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Early Retirements at Wheeling Jesuit

About one-tenth of the employees at Wheeling Jesuit University in West Virginia have opted to take part in a voluntary early-retirement program as the Roman Catholic institution attempts to change its cost structure.

About 40 faculty and staff members opted to take part in the program, which takes effect at the end of the current academic year. Wheeling Jesuit has almost 400 employees. A quarter of them were eligible for the early retirement offer.

“Like many other small, private institutions, we must continually examine our ability to attract students and talent while maintaining a strong and sustainable operating model,” Kelly Klubert, Wheeling Jesuit’s executive director of alumni and communications, said in an email. “We are reviewing every opportunity to strengthen Wheeling Jesuit University’s future in the Jesuit tradition.”

Wheeling Jesuit has about 1,300 students, 945 of them undergraduates. The university is also making changes to its core curriculum and hiring for some new positions like director of career services and director of admissions. Klubert said it is investing in infrastructure at its 60-acre campus as well.

Officials did not provide a breakdown of the employees taking early retirement between faculty and staff members. Wheeling Jesuit had 77 full-time and 78 part-time instructional faculty members in 2016-17, according to its Common Data Set.

The early-retirement offer is the latest in a series of several significant changes at the university. Last summer Wheeling Jesuit partnered with the Diocese of Wheeling-Charleston in a move billed as expanding the university’s services and helping it financially. The partnership came after Wheeling Jesuit agreed in 2015 to pay $2.3 million to the federal government to settle claims it misspent research grants.

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Law Dean Settles With University of Cincinnati

University of Cincinnati College of Law Dean Jennifer S. Bard resigned from her leadership position Monday after striking a settlement agreement over the weekend that has the university reversing a decision to place her on administrative leave.

The settlement follows a tumultuous period of public turmoil at the university’s College of Law. Bard sued the university and its interim provost, Peter Landgren, in April. She filed her lawsuit about a month after Landgren placed Bard on administrative leave after she responded to media reports about faculty members attempting to have her removed. Bard said she was being targeted by a small but vocal group of faculty members as she attempted to cut a multimillion-dollar budget deficit.

Under this weekend’s settlement, Bard is withdrawing claims that her constitutional rights were violated and her contract breached. The university is granting her two years of academic leave. She will also retain her tenured professor position in the College of Law, along with a secondary appointment in the UC College of Medicine. She will continue to earn her full dean’s salary, which The Cincinnati Business Courier has quoted at $300,000.

The settlement has the university vacating its decision to place Bard on administrative leave, according to her lawyers at the New York law firm Krantz & Berman LLP. They added that Bard resigned as College of Law dean because the university did not support her when a small number of faculty members resisted attempts she made to set up “responsible” fiscal policies.

“This settlement demonstrates that Landgren had no basis whatsoever to place Bard on administrative leave and his doing so was wholly unjustified and completely inappropriate,” Bard’s lead attorney, Marjorie Berman, said in a statement. “Dean Bard did what the university asked of her in a professional manner with the support of students, alumni, donors and many faculty and staff. We are pleased that the university annulled the leave so as to begin to undo the needless damage they caused to her reputation.”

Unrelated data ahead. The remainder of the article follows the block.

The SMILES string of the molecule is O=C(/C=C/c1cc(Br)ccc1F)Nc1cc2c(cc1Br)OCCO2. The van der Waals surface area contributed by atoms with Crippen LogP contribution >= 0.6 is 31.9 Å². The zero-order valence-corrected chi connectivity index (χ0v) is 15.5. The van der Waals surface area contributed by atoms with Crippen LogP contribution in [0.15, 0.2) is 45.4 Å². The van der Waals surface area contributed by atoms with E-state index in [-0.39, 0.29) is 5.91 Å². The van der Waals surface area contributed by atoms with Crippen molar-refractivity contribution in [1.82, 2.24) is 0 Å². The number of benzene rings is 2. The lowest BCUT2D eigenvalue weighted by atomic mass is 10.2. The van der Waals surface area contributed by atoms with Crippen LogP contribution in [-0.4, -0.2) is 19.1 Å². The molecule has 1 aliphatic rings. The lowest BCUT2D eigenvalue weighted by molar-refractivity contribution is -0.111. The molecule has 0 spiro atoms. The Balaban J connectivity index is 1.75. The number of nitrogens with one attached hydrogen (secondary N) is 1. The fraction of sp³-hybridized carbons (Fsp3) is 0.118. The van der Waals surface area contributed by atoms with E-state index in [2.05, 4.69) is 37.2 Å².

A University of Cincinnati spokesman disputed those remarks. “We are pleased for all involved at this settlement and would like to move forward constructively,” Greg Vehr said in a statement. “Comments being made by Ms. Bard’s counsel should not be taken at face value, and we dispute their accuracy and truthfulness.”

Bard will be able to search for other jobs in academia during her academic leave, according to her lawyers. She was hired to be dean at the UC College of Law in 2015 under a five-year contract.

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Bryan Trustee Resigns Over President's Actions

A trustee has resigned from the board of Bryan College, a small Christian college in Dayton, Tenn., over his concerns with the president’s actions, The Chattanooga Times Free Press reported.

Wayne Cropp’s resignation is just the latest disturbance attributable to Stephen Livesay, the president of Bryan College.

Eight trustees resigned in 2014, around the time the faculty overwhelmingly voted no confidence in Livesay. The next year, the college changed its requirements so that it became extremely difficult to call a faculty meeting. In the years since, four vice presidents and many faculty members have also left the university.

Cropp is a graduate of Bryan and had served on the board for almost a decade. Several people told the Times Free Press that he was the only trustee who tried to hold Livesay accountable. Cropp resigned because he could not tolerate the administration’s lack of transparency and the president’s conflicts of interest, he said.

"I have come to conclude that I have not been effective, and cannot be effective in the future, in holding the leadership of Bryan College accountable to certain principles that I consider important for a not-for-profit institution and especially a Christian institution," Cropp wrote in his resignation letter.

In his letter, Cropp mentioned the transfer of land worth $6.9 million from the National Association of Christian Athletes to Bryan College.

Livesay was chairman of the NACA board and named so many Bryan trustees to serve on it that they soon made up a majority. When the board voted to transfer the land to Bryan last summer, Cropp voted against it and acknowledged Livesay’s conflict of interest. Because of the land transfer, Livesay was able to show a major asset boost in his performance review, which included an examination of the college’s financial state.

"But for the transfer of NACA property to Bryan College in June 2016, Bryan College would have finished the year with a deficit," Cropp wrote in his letter.

The university did not return a request for comment from Inside Higher Ed.

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College VP Sends Email on Possible Closure

A Holy Cross College administrator mistakenly sent an email to the entire student body last week that contained confidential information suggesting the college might close, The South Bend Tribune reported.

Kelly Jordan, the vice president for student affairs at the Catholic liberal arts college in Indiana, sent an email chain with messages dating back to early April.

In it, Jordan wrote that he might “spend the better part of the coming school year closing down the college.”